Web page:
As Chancellor Phillip Hammond continues to face increasing pressure to reform stamp duty, John Elliott, Managing Director of Millwood Designer Homes emphasizes his views on the impact of the tax regime on the property market:
The issue of stamp duty is continuing to have a profound impact on not only the top end of the market, but more recently, those seeking to move house generally. As I have expressed in the past, the current housing sector is in desperate need of a reduction in stamp duty payments, in order to stimulate and keep the market active, it is necessary for the Government to support all segments of the property chain allowing a variety of buyers to move onto and progress up the ladder and ensure it works as a whole.
New research from the London School of Economics and the VAT Institute for Economic Research, found the rate of home moving would be 27% higher if the levy was completely abolished. Consequently, stamp duty is acting as a significant deterrent to many home-buyers.
It has been clear in recent years that people are moving house less frequently than they used to and therefore ‘second steppers’ are often looking to future proof a ‘forever home’, in order to save on the amount of stamp duty payment they make in a lifetime. In addition, downsizers who recognise their current property is too big for their needs find the biggest barrier is moving costs. Many sellers are deciding against putting their homes up for sale and choosing to refurbish, causing paralysis in the surrounding market.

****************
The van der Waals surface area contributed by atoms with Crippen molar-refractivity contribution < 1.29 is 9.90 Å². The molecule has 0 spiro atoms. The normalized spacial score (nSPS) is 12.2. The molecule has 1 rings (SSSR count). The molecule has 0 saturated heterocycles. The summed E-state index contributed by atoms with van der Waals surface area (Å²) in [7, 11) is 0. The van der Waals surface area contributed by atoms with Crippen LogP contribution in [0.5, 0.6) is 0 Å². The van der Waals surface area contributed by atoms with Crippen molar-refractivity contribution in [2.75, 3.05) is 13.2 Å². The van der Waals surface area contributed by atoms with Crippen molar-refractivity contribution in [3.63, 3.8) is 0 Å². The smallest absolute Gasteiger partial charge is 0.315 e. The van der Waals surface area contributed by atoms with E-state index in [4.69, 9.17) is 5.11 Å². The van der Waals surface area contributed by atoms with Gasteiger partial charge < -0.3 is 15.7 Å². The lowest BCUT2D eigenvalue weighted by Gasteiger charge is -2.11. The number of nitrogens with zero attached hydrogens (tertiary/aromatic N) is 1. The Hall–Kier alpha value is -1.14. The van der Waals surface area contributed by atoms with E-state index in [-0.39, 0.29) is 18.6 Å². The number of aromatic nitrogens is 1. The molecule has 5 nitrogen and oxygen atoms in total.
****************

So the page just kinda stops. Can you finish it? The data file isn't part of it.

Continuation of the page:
Also revealing extremely worrying results, Lloyds Bank stated that buyers paid over £8.3bn in stamp duty in England and Wales in the year to March 2017, in comparison to £4.7 billion for the same period in 2013. Since the reforms introduced to stamp duty tax in December 2014, although payments have nearly doubled, the number of house sale transactions overall has decreased significantly. At Millwood, we have made a conscious effort to provide a wider range of homes for buyers across the stamp duty thresholds. In particular, our Woodlands View development in Hastings has seen excellent success from a spectrum of buyers including first-time buyers and second steppers, who are making the most of the popular Help to Buy scheme.
Ultimately, buying and selling now costs too much money and the government must recognise that charging an extra 3% in stamp duty is slowing down the market and discouraging buyers. In order to stabilise the current situation, the government must work as one to keep the entire market moving. I believe it is absolutely necessary that the Chancellor should address cutting stamp duty in the upcoming Autumn Statement in November, with a view to abolishing it entirely in the near future.